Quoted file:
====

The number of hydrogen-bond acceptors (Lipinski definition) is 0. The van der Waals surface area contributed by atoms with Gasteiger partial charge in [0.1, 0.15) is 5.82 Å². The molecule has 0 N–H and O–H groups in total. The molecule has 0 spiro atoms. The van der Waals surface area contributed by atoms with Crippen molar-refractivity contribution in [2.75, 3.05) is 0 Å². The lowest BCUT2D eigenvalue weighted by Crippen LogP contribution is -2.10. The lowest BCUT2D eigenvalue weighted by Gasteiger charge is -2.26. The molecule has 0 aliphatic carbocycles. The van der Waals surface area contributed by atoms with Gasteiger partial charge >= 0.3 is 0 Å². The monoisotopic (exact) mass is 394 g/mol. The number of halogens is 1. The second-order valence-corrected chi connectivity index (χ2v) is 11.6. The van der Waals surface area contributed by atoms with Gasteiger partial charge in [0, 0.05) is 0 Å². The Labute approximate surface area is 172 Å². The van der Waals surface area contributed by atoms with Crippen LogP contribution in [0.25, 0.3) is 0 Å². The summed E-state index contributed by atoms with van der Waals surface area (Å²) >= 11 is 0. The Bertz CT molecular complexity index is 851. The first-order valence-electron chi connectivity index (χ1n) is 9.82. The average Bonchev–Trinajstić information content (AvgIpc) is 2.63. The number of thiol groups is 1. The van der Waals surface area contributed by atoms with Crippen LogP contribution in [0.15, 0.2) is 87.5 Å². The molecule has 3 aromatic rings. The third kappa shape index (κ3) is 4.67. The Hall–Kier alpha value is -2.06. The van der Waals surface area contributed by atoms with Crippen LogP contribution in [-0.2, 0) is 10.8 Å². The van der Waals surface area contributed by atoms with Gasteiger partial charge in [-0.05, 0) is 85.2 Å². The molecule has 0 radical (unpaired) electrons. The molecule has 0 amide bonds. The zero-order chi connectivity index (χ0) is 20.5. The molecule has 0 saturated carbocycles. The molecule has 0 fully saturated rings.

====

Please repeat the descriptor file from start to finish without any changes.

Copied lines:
The number of hydrogen-bond acceptors (Lipinski definition) is 0. The van der Waals surface area contributed by atoms with Gasteiger partial charge in [0.1, 0.15) is 5.82 Å². The molecule has 0 N–H and O–H groups in total. The molecule has 0 spiro atoms. The van der Waals surface area contributed by atoms with Crippen molar-refractivity contribution in [2.75, 3.05) is 0 Å². The lowest BCUT2D eigenvalue weighted by Crippen LogP contribution is -2.10. The lowest BCUT2D eigenvalue weighted by Gasteiger charge is -2.26. The molecule has 0 aliphatic carbocycles. The van der Waals surface area contributed by atoms with Gasteiger partial charge >= 0.3 is 0 Å². The monoisotopic (exact) mass is 394 g/mol. The number of halogens is 1. The second-order valence-corrected chi connectivity index (χ2v) is 11.6. The van der Waals surface area contributed by atoms with Gasteiger partial charge in [0, 0.05) is 0 Å². The Labute approximate surface area is 172 Å². The van der Waals surface area contributed by atoms with Crippen LogP contribution in [0.25, 0.3) is 0 Å². The summed E-state index contributed by atoms with van der Waals surface area (Å²) >= 11 is 0. The Bertz CT molecular complexity index is 851. The first-order valence-electron chi connectivity index (χ1n) is 9.82. The average Bonchev–Trinajstić information content (AvgIpc) is 2.63. The number of thiol groups is 1. The van der Waals surface area contributed by atoms with Crippen LogP contribution in [0.15, 0.2) is 87.5 Å². The molecule has 3 aromatic rings. The third kappa shape index (κ3) is 4.67. The Hall–Kier alpha value is -2.06. The van der Waals surface area contributed by atoms with Crippen LogP contribution in [-0.2, 0) is 10.8 Å². The van der Waals surface area contributed by atoms with Gasteiger partial charge in [-0.05, 0) is 85.2 Å². The molecule has 0 radical (unpaired) electrons. The molecule has 0 amide bonds. The zero-order chi connectivity index (χ0) is 20.5. The molecule has 0 saturated carbocycles. The molecule has 0 fully saturated rings.